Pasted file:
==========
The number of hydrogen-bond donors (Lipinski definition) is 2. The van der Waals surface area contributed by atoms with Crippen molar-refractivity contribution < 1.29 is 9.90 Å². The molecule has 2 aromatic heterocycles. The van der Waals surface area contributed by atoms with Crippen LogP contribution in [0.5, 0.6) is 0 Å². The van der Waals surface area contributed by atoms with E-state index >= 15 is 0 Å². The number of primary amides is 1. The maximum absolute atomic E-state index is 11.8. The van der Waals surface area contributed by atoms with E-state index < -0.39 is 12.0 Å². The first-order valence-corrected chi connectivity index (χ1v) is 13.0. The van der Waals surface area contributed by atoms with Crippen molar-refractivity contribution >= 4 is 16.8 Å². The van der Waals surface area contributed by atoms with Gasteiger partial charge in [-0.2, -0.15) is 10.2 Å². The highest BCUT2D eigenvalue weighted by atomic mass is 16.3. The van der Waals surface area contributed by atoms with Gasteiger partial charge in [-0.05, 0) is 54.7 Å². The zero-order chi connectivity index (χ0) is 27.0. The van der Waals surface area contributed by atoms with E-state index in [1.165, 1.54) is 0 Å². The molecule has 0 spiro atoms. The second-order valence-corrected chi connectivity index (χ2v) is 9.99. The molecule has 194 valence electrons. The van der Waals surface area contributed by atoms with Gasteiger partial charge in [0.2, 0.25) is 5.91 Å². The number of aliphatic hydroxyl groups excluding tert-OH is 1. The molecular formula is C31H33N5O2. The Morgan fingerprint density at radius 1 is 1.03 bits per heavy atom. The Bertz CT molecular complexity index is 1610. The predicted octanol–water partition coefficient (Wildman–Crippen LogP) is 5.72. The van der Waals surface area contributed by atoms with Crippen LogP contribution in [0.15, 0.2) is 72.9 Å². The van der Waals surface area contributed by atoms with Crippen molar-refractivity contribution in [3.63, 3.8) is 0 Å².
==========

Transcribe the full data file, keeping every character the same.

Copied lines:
The number of hydrogen-bond donors (Lipinski definition) is 2. The van der Waals surface area contributed by atoms with Crippen molar-refractivity contribution < 1.29 is 9.90 Å². The molecule has 2 aromatic heterocycles. The van der Waals surface area contributed by atoms with Crippen LogP contribution in [0.5, 0.6) is 0 Å². The van der Waals surface area contributed by atoms with E-state index >= 15 is 0 Å². The number of primary amides is 1. The maximum absolute atomic E-state index is 11.8. The van der Waals surface area contributed by atoms with E-state index < -0.39 is 12.0 Å². The first-order valence-corrected chi connectivity index (χ1v) is 13.0. The van der Waals surface area contributed by atoms with Crippen molar-refractivity contribution >= 4 is 16.8 Å². The van der Waals surface area contributed by atoms with Gasteiger partial charge in [-0.2, -0.15) is 10.2 Å². The highest BCUT2D eigenvalue weighted by atomic mass is 16.3. The van der Waals surface area contributed by atoms with Gasteiger partial charge in [-0.05, 0) is 54.7 Å². The zero-order chi connectivity index (χ0) is 27.0. The van der Waals surface area contributed by atoms with E-state index in [1.165, 1.54) is 0 Å². The molecule has 0 spiro atoms. The second-order valence-corrected chi connectivity index (χ2v) is 9.99. The molecule has 194 valence electrons. The van der Waals surface area contributed by atoms with Gasteiger partial charge in [0.2, 0.25) is 5.91 Å². The number of aliphatic hydroxyl groups excluding tert-OH is 1. The molecular formula is C31H33N5O2. The Morgan fingerprint density at radius 1 is 1.03 bits per heavy atom. The Bertz CT molecular complexity index is 1610. The predicted octanol–water partition coefficient (Wildman–Crippen LogP) is 5.72. The van der Waals surface area contributed by atoms with Crippen LogP contribution in [0.15, 0.2) is 72.9 Å². The van der Waals surface area contributed by atoms with Crippen molar-refractivity contribution in [3.63, 3.8) is 0 Å².